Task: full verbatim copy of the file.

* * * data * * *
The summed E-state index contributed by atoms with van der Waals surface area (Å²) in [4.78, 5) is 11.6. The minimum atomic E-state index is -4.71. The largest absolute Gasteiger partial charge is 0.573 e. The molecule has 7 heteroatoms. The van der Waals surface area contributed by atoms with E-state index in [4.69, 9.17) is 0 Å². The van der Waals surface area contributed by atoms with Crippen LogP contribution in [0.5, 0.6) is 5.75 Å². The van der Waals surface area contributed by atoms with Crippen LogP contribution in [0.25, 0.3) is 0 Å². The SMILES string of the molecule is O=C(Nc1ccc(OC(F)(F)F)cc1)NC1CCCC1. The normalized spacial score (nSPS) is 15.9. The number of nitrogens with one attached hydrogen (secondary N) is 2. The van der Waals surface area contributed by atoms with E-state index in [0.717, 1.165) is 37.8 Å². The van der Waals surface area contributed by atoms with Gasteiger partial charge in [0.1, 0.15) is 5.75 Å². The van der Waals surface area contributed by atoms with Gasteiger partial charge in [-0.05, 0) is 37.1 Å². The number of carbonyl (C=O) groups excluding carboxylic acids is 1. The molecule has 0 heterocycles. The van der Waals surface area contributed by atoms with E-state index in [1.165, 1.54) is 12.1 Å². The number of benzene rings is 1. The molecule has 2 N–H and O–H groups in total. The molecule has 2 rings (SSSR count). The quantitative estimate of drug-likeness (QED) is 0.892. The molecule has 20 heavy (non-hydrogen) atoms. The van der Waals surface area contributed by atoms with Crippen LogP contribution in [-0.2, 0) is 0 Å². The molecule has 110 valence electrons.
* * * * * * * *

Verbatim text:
The summed E-state index contributed by atoms with van der Waals surface area (Å²) in [4.78, 5) is 11.6. The minimum atomic E-state index is -4.71. The largest absolute Gasteiger partial charge is 0.573 e. The molecule has 7 heteroatoms. The van der Waals surface area contributed by atoms with E-state index in [4.69, 9.17) is 0 Å². The van der Waals surface area contributed by atoms with Crippen LogP contribution in [0.5, 0.6) is 5.75 Å². The van der Waals surface area contributed by atoms with Crippen LogP contribution in [0.25, 0.3) is 0 Å². The SMILES string of the molecule is O=C(Nc1ccc(OC(F)(F)F)cc1)NC1CCCC1. The normalized spacial score (nSPS) is 15.9. The number of nitrogens with one attached hydrogen (secondary N) is 2. The van der Waals surface area contributed by atoms with E-state index in [0.717, 1.165) is 37.8 Å². The van der Waals surface area contributed by atoms with Gasteiger partial charge in [0.1, 0.15) is 5.75 Å². The van der Waals surface area contributed by atoms with Gasteiger partial charge in [-0.05, 0) is 37.1 Å². The number of carbonyl (C=O) groups excluding carboxylic acids is 1. The molecule has 0 heterocycles. The van der Waals surface area contributed by atoms with E-state index in [1.165, 1.54) is 12.1 Å². The number of benzene rings is 1. The molecule has 2 N–H and O–H groups in total. The molecule has 2 rings (SSSR count). The quantitative estimate of drug-likeness (QED) is 0.892. The molecule has 20 heavy (non-hydrogen) atoms. The van der Waals surface area contributed by atoms with Crippen LogP contribution in [-0.2, 0) is 0 Å². The molecule has 110 valence electrons.